Friends of Adult Day Health Care


Friends of Adult Day Health Care is committed to promoting the health, dignity, and independence of frail older and disabled adults, and their caregivers by supporting Yolo Adult Day Health Center through fundraising and community awareness.

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Programs

Description
Yolo Adult Day Health Center (YADHC) serves adults over the age of 18 who have multiple chronic care needs. This includes frail elders, head trauma patients, stroke victims, psychiatric patients and adults struggling with diagnoses such as dementia, Parkinson's Disease, multiple sclerosis and much more. Many YADHC participants require 24-hour assistance in order to remain in their home. Often care is provided by a spouse or adult child who, without our program, would be unable to work outside the home or have a break from their stressful duties. The Center combines both medical and social services to become a setting of choice that enhances a person's quality of life and also saves significant health care dollars. Services offered include nursing, rehabilitative therapies, social work, person-centered activities, specialized dementia care, a noon meal, transportation, podiatry and a robust community education component and caregiver support groups.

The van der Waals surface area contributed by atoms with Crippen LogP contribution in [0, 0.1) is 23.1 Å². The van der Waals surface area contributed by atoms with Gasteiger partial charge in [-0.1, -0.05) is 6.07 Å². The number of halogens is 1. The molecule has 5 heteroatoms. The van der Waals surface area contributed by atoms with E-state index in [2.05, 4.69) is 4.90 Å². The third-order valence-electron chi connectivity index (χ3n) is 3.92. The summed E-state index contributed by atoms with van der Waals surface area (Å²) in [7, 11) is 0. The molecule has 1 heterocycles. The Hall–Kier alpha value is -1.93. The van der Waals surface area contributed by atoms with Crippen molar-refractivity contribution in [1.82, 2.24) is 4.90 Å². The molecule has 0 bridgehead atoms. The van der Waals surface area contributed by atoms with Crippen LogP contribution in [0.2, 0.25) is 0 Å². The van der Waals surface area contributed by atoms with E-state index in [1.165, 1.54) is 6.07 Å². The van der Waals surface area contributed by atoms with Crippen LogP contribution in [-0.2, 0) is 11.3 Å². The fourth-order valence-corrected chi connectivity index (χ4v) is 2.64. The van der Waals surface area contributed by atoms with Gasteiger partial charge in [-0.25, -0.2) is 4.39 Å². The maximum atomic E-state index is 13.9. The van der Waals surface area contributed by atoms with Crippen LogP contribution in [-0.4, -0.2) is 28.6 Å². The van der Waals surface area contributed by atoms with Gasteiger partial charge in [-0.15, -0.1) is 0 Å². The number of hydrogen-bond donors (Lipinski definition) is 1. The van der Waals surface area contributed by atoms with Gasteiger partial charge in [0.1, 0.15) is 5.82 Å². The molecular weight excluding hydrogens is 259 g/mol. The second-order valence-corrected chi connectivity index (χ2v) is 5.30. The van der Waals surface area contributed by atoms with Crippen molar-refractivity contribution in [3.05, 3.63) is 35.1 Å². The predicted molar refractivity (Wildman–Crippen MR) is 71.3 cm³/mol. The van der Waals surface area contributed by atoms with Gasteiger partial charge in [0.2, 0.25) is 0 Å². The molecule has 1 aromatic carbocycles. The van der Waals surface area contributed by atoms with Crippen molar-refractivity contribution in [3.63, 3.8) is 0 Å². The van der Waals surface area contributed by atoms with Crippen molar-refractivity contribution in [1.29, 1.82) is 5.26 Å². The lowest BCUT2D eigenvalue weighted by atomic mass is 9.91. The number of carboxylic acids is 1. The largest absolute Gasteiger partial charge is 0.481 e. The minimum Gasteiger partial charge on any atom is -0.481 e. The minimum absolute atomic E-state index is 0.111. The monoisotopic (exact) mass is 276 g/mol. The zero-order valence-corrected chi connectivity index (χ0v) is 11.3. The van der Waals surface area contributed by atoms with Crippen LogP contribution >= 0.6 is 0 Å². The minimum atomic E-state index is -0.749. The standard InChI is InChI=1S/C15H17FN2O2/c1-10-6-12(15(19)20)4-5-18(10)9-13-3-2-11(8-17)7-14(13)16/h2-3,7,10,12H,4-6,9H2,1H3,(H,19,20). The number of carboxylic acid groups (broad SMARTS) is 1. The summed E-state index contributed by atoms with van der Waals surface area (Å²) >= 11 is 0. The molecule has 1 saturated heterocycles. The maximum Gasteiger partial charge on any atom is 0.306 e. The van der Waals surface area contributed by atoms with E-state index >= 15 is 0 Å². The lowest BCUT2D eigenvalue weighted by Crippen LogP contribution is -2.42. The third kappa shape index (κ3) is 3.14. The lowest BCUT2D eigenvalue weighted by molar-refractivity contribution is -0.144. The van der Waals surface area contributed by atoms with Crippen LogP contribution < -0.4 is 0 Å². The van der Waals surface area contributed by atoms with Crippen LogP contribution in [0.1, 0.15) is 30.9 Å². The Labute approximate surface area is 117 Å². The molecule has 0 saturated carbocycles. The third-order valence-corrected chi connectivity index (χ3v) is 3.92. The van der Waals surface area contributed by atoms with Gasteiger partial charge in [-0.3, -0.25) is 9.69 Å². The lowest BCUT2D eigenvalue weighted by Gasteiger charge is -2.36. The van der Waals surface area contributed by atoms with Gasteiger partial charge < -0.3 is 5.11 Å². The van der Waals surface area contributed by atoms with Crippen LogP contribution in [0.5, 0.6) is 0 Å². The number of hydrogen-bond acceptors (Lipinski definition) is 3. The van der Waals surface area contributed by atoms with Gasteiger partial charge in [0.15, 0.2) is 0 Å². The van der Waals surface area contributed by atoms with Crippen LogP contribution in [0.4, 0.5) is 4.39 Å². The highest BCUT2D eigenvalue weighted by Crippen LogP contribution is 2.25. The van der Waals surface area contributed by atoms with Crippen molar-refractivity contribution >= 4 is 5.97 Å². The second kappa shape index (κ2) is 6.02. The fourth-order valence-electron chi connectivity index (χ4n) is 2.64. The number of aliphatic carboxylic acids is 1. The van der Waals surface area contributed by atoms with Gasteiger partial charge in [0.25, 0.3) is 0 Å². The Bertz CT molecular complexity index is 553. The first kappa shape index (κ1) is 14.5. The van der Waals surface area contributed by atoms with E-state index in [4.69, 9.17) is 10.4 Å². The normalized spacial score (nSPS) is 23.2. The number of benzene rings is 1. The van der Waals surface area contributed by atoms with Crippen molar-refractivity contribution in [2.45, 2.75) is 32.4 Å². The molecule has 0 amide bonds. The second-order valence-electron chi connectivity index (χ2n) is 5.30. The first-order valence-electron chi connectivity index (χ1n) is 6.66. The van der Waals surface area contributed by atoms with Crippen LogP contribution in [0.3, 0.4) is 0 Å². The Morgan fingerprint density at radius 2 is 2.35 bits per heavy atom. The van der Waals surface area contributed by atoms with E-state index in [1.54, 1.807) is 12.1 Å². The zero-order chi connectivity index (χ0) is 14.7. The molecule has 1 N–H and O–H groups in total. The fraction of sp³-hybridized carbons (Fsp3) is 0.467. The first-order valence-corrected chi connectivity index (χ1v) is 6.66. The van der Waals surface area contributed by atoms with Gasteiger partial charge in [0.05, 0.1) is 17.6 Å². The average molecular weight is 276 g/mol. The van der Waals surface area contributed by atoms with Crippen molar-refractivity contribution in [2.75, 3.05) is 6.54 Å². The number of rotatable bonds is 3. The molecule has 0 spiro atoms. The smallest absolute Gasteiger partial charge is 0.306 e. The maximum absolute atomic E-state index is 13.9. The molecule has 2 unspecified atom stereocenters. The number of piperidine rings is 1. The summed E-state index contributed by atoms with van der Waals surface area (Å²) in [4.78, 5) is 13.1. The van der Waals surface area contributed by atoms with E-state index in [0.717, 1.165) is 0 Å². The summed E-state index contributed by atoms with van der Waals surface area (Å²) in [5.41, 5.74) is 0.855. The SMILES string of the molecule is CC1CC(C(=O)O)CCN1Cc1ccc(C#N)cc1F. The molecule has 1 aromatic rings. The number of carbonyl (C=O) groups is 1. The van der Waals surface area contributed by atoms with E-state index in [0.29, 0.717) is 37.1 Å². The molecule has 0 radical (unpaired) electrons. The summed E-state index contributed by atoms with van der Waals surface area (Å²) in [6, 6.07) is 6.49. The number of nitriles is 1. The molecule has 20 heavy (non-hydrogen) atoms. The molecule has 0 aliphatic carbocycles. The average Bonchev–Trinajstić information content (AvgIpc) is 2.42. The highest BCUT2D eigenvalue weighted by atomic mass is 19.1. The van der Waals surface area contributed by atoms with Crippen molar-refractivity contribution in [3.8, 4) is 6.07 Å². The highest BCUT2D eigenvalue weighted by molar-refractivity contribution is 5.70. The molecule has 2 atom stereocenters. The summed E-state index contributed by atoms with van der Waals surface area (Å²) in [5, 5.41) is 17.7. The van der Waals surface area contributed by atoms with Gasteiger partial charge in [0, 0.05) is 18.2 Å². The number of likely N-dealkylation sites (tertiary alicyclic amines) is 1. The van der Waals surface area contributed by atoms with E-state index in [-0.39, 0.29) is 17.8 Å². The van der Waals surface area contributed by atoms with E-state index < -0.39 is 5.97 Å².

Budget
$1,500,000
Program Successes
Remodel for the 32 year old building: re-carpeted, tiled bathrooms and kitchen, upgraded entrance way, new cabinetry, upgraded office furniture, new counter tops in kitchen, upgraded nurses' station, purchased physical therapy equipment, improved lighting and more. The project improved participant safety and overall presentation to clients and community.
Purchased minivan to provide patient transportation in very rural areas.
Hosted Donor Appreciation Open House in 2015.
Showcased many upgrades funded by their contributions.
Some of the 2015 accomplishments include:
Client Satisfaction Scores: 3.7/4.0
380 hours/month of volunteer support
400 hours of caregiver consultation to 100 families.
120 participants plus family caregivers served
24.1% reduction in hospital admissions
23.6% reduction in emergency room visits
85% of all participants are very low income (Medi-Cal)